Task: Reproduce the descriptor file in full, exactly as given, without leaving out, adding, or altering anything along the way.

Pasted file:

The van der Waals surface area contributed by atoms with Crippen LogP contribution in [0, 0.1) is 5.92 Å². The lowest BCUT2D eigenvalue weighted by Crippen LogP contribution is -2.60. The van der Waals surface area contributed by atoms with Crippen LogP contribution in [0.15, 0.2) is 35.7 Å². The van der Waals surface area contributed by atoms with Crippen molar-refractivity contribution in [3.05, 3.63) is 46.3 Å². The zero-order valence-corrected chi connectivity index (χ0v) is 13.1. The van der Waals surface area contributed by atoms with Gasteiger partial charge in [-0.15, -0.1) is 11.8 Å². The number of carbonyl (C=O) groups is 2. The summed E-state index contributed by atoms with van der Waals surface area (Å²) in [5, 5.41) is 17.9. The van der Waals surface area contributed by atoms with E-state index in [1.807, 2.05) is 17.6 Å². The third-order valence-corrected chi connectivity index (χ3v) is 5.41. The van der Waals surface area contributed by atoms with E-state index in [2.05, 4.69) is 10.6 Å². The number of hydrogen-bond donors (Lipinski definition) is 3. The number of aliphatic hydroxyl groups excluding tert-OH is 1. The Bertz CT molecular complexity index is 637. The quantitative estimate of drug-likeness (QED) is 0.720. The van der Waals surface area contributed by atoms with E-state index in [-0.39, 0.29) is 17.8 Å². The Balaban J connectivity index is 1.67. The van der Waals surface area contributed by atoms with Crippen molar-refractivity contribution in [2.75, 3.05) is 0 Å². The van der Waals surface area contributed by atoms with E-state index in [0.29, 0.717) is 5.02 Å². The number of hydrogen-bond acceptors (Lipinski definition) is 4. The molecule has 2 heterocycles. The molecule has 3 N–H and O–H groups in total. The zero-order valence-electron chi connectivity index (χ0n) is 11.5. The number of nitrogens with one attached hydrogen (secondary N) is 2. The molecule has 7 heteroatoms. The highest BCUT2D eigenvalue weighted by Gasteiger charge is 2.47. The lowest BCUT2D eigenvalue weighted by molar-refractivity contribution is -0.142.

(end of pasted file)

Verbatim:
The van der Waals surface area contributed by atoms with Crippen LogP contribution in [0, 0.1) is 5.92 Å². The lowest BCUT2D eigenvalue weighted by Crippen LogP contribution is -2.60. The van der Waals surface area contributed by atoms with Crippen LogP contribution in [0.15, 0.2) is 35.7 Å². The van der Waals surface area contributed by atoms with Crippen molar-refractivity contribution in [3.05, 3.63) is 46.3 Å². The zero-order valence-corrected chi connectivity index (χ0v) is 13.1. The van der Waals surface area contributed by atoms with Gasteiger partial charge in [-0.15, -0.1) is 11.8 Å². The number of carbonyl (C=O) groups is 2. The summed E-state index contributed by atoms with van der Waals surface area (Å²) in [5, 5.41) is 17.9. The van der Waals surface area contributed by atoms with E-state index in [1.807, 2.05) is 17.6 Å². The third-order valence-corrected chi connectivity index (χ3v) is 5.41. The van der Waals surface area contributed by atoms with E-state index in [2.05, 4.69) is 10.6 Å². The number of hydrogen-bond donors (Lipinski definition) is 3. The number of aliphatic hydroxyl groups excluding tert-OH is 1. The Bertz CT molecular complexity index is 637. The quantitative estimate of drug-likeness (QED) is 0.720. The van der Waals surface area contributed by atoms with E-state index in [-0.39, 0.29) is 17.8 Å². The Balaban J connectivity index is 1.67. The van der Waals surface area contributed by atoms with Crippen molar-refractivity contribution in [2.75, 3.05) is 0 Å². The van der Waals surface area contributed by atoms with E-state index in [0.29, 0.717) is 5.02 Å². The number of hydrogen-bond acceptors (Lipinski definition) is 4. The molecule has 2 heterocycles. The molecule has 3 N–H and O–H groups in total. The zero-order valence-electron chi connectivity index (χ0n) is 11.5. The number of nitrogens with one attached hydrogen (secondary N) is 2. The molecule has 7 heteroatoms. The highest BCUT2D eigenvalue weighted by Gasteiger charge is 2.47. The lowest BCUT2D eigenvalue weighted by molar-refractivity contribution is -0.142.